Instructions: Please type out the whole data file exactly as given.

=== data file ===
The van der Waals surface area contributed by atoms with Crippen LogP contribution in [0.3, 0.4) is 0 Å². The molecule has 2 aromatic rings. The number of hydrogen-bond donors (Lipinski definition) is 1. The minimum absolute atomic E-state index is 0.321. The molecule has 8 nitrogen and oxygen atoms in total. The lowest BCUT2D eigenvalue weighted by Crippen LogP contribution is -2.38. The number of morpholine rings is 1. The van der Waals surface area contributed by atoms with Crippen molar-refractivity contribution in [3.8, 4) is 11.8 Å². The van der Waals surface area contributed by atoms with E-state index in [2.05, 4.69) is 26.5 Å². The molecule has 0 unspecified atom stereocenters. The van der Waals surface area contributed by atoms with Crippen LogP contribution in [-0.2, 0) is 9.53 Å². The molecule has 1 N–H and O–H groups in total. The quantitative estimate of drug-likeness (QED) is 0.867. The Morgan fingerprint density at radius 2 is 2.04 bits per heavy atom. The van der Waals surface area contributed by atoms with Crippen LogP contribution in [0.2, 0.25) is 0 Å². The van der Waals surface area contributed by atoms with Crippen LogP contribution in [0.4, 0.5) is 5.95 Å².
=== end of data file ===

The van der Waals surface area contributed by atoms with Crippen LogP contribution in [0.3, 0.4) is 0 Å². The molecule has 2 aromatic rings. The number of hydrogen-bond donors (Lipinski definition) is 1. The minimum absolute atomic E-state index is 0.321. The molecule has 8 nitrogen and oxygen atoms in total. The lowest BCUT2D eigenvalue weighted by Crippen LogP contribution is -2.38. The number of morpholine rings is 1. The van der Waals surface area contributed by atoms with Crippen molar-refractivity contribution in [3.8, 4) is 11.8 Å². The van der Waals surface area contributed by atoms with E-state index in [2.05, 4.69) is 26.5 Å². The molecule has 0 unspecified atom stereocenters. The van der Waals surface area contributed by atoms with Crippen LogP contribution in [-0.2, 0) is 9.53 Å². The molecule has 1 N–H and O–H groups in total. The quantitative estimate of drug-likeness (QED) is 0.867. The Morgan fingerprint density at radius 2 is 2.04 bits per heavy atom. The van der Waals surface area contributed by atoms with Crippen LogP contribution in [0.2, 0.25) is 0 Å². The van der Waals surface area contributed by atoms with Crippen LogP contribution in [0.4, 0.5) is 5.95 Å².